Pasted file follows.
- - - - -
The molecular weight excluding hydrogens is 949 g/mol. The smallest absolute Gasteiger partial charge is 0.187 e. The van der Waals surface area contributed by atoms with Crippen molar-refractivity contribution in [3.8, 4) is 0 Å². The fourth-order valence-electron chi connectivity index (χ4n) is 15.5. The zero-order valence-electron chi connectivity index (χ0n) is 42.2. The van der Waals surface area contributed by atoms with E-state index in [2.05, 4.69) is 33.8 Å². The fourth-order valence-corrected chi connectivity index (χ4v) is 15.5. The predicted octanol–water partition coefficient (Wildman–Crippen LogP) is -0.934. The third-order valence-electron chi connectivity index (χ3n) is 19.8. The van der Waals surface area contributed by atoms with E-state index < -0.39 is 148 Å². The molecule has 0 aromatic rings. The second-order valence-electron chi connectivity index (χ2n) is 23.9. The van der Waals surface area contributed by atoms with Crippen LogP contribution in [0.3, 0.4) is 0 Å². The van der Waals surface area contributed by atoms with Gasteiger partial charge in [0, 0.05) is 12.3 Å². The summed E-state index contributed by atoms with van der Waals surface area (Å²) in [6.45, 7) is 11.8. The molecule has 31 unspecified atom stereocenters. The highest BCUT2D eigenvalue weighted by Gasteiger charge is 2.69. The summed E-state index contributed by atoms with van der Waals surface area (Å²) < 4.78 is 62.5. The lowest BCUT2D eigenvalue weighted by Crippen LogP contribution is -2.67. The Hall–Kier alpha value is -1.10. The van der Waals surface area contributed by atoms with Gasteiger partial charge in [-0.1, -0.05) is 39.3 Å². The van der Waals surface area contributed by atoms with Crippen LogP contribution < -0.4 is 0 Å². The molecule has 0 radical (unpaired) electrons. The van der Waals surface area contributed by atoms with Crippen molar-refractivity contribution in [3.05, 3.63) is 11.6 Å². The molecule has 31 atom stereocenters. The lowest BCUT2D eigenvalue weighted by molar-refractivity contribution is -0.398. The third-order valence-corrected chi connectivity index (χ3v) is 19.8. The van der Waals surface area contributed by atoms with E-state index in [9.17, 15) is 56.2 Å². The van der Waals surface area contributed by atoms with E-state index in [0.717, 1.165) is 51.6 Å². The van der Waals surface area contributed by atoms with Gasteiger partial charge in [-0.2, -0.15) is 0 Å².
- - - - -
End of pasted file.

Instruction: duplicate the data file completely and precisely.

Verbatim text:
The molecular weight excluding hydrogens is 949 g/mol. The smallest absolute Gasteiger partial charge is 0.187 e. The van der Waals surface area contributed by atoms with Crippen molar-refractivity contribution in [3.8, 4) is 0 Å². The fourth-order valence-electron chi connectivity index (χ4n) is 15.5. The zero-order valence-electron chi connectivity index (χ0n) is 42.2. The van der Waals surface area contributed by atoms with E-state index in [2.05, 4.69) is 33.8 Å². The fourth-order valence-corrected chi connectivity index (χ4v) is 15.5. The predicted octanol–water partition coefficient (Wildman–Crippen LogP) is -0.934. The third-order valence-electron chi connectivity index (χ3n) is 19.8. The van der Waals surface area contributed by atoms with E-state index < -0.39 is 148 Å². The molecule has 0 aromatic rings. The second-order valence-electron chi connectivity index (χ2n) is 23.9. The van der Waals surface area contributed by atoms with Crippen LogP contribution in [0.3, 0.4) is 0 Å². The van der Waals surface area contributed by atoms with Gasteiger partial charge in [0, 0.05) is 12.3 Å². The summed E-state index contributed by atoms with van der Waals surface area (Å²) in [6.45, 7) is 11.8. The molecule has 31 unspecified atom stereocenters. The highest BCUT2D eigenvalue weighted by Gasteiger charge is 2.69. The summed E-state index contributed by atoms with van der Waals surface area (Å²) < 4.78 is 62.5. The lowest BCUT2D eigenvalue weighted by Crippen LogP contribution is -2.67. The Hall–Kier alpha value is -1.10. The van der Waals surface area contributed by atoms with Gasteiger partial charge in [-0.1, -0.05) is 39.3 Å². The van der Waals surface area contributed by atoms with Crippen LogP contribution < -0.4 is 0 Å². The molecule has 0 radical (unpaired) electrons. The van der Waals surface area contributed by atoms with Crippen molar-refractivity contribution in [3.05, 3.63) is 11.6 Å². The molecule has 31 atom stereocenters. The lowest BCUT2D eigenvalue weighted by molar-refractivity contribution is -0.398. The third-order valence-corrected chi connectivity index (χ3v) is 19.8. The van der Waals surface area contributed by atoms with E-state index in [9.17, 15) is 56.2 Å². The van der Waals surface area contributed by atoms with E-state index in [0.717, 1.165) is 51.6 Å². The van der Waals surface area contributed by atoms with Gasteiger partial charge in [-0.2, -0.15) is 0 Å².